Our observation that PV-IR dendrites appear to receive a greater overall density of excitatory inputs than do CR-IR dendrites replicates previous observations in rat hippocampus (Gulyás et al., 1999). Neither this finding, nor the observation that local axon terminals of pyramidal neurons preferentially target PV-IR rather than CR-IR neurons, appear to be a consequence of a greater prevalence of PV- than CR-labeled neurons and dendrites in layers 2–3 of monkey PFC. First, previous studies have documented that PV-containing cells represent ~25% of GABA neurons, whereas CR-containing cells constitute ~50% of GABA neurons in monkey PFC (Condé et al., 1994; Gabbott and Bacon, 1996b). Second, neither the number nor mean membrane length of the labeled dendrites examined differed between PV- and CR-labeled dendrites (Table 1), and the amount of tissue examined for PV- and CR-IR dendrites was of similar magnitude (723 988 μm2 and 668 025 μm2, respect- ively), suggesting that the densities of PV-IR and CR-IR dendrites are similar in layers 2–3 of monkey PFC.

The single section analysis utilized in the present study clearly underestimates the total number of Type I synapses onto labeled dendrites. Indeed, the number of terminals apposed to labeled dendrites is threefold greater than the number of Type I synapses (see Table 1), and it is likely that many of these apposed terminals form synaptic specializations onto immunolabeled dendrites in other sections. However, despite these limitations, single section analyses do provide reliable, relative comparisons of synaptic inputs to PV- and CR-labeled dendrites. The synaptic contacts between BDA-labeled terminals and unlabeled dendritic shafts in layers 2–3a of both the PV- and CR-labeled tissue raises the question of the cell class that receives this input. Unfortunately, the majority of these dendritic shafts were cut in cross-section, and thus many of the hallmark morphological characteristics of interneuron dendrites, such as a varicose shape and a high degree of synaptic input (Smiley and Goldman-Rakic, 1993; Sesack et al., 1995b), could not be assessed. Therefore, the dendritic shafts in layers 2–3a contacted by the local axon terminals could belong to another subclass of GABA neurons and/or to pyramidal cells. Several studies have demonstrated that in combination, the three calcium binding proteins, PV, CR and calbindin (CB), label ~90% of GABA neurons in a cortical region, with CB-containing interneurons comprising ~25% of the GABA cells in monkey PFC (Condé et al., 1994; Gabbott and Bacon, 1996b). However, in many cortical areas, including the PFC, CB is also present in a subpopulation of pyramidal neurons in layers 2–3 (DeFelipe and Jones, 1992; Condé et al., 1994; Gabbott and Bacon, 1996a). Therefore, the identification of synapses from local axon terminals of supragranular pyramidal neurons on CB-IR dendrites in layers 2–3a would not unambiguously define the cell class targeted.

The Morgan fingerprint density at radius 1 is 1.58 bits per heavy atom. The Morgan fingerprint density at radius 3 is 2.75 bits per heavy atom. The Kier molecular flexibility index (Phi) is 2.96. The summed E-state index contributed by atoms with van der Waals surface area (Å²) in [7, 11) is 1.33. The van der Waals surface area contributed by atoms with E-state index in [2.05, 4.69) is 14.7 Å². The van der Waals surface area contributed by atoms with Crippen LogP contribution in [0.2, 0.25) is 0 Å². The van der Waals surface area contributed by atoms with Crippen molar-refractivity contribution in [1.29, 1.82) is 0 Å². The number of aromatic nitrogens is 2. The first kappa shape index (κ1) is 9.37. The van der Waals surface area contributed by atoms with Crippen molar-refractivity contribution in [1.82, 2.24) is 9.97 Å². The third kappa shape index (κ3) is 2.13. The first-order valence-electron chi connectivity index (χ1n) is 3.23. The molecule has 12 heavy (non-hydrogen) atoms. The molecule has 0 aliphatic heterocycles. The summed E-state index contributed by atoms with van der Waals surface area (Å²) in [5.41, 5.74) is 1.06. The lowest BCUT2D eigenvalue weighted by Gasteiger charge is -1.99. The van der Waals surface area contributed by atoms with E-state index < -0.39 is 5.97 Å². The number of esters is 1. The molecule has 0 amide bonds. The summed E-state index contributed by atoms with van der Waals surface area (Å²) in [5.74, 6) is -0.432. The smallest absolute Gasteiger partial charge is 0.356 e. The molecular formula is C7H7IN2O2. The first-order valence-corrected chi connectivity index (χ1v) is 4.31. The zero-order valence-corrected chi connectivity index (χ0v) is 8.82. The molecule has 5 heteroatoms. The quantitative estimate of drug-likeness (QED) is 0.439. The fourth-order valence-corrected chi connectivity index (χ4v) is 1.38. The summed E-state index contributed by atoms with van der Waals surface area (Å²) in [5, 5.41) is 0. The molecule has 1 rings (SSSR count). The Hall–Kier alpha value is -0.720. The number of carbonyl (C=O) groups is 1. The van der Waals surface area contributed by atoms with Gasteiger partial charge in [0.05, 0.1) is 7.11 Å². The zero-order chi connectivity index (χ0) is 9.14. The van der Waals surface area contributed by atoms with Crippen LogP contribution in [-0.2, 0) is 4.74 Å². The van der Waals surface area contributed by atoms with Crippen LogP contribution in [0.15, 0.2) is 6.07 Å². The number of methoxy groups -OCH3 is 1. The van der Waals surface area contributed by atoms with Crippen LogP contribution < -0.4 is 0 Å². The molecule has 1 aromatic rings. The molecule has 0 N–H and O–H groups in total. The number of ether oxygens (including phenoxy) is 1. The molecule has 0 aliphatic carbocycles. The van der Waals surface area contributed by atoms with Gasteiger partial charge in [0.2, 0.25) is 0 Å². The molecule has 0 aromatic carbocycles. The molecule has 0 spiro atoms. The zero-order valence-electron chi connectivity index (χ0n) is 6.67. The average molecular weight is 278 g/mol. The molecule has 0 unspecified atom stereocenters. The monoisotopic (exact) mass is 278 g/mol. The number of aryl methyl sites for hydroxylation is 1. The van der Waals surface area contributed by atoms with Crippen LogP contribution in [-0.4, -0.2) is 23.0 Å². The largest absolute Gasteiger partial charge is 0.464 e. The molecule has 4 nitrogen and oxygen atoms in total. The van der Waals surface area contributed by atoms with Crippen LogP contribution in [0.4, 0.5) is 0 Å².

Implications for the Functional Architecture of the Primate PFC

The axons of supragranular pyramidal neurons in monkey PFC furnish three major types of projections: (i) principal axons that pass through the white matter and terminate in other cortical regions, (ii) long-range axon collaterals that travel parallel to the pial surface through the gray matter, giving rise to a series of stripe-like clusters of axon terminals, and (iii) axon collater- als that arborize locally, within 300 μm of the cell body (Goldman-Rakic and Schwartz, 1982; Freund et al., 1990; Kritzer and Goldman-Rakic, 1995; Pucak et al., 1996; Melchitzky et al., 1998). For both the corticocortical connections and long-range projections, ~95% of the axon terminals synapse onto the dendritic spines of other pyramidal cells (Melchitzky et al., 1998). In contrast, only 50% of the local axon terminals synapse onto dendritic spines and the remaining 50% contact the dendritic shafts of GABA cells (Melchitzky et al., 2001). The findings of the present study, that these local axon collaterals of supragranular pyramidal neurons appear to be preferentially directed to the PV- and not the CR-containing class of GABA neurons, provide insight into the possible functional role of these connections. In concert with previous studies (see Introduction), PV-containing neurons appear to be specialized to receive and furnish direct synaptic connections with pyramidal cells. Not only do the local axon terminals of supragranular pyramidal neurons predominantly form synapses onto PV-IR dendrites in layer 3b of the PFC, but the density of Type 1 excitatory synapses is 40–90% greater on PV- than CR-IR dendrites (see Table 1). This greater relative density of excitatory synapses on PV- than CR-IR dendrites may reflect distinct functional properties of PV-IR neurons. For example, electro- physiological recordings in an in vitro slice preparation of monkey PFC have revealed that fast-spiking neurons, which include cells having the morphological features of PV-IR neurons, exhibit significantly shorter duration of EPSPs than do other classes of GABA neurons (González-Burgos et al., 2002). These findings suggest that, compared to other classes of interneurons, PV-IR neurons may require a larger number of inputs to integrate and fire.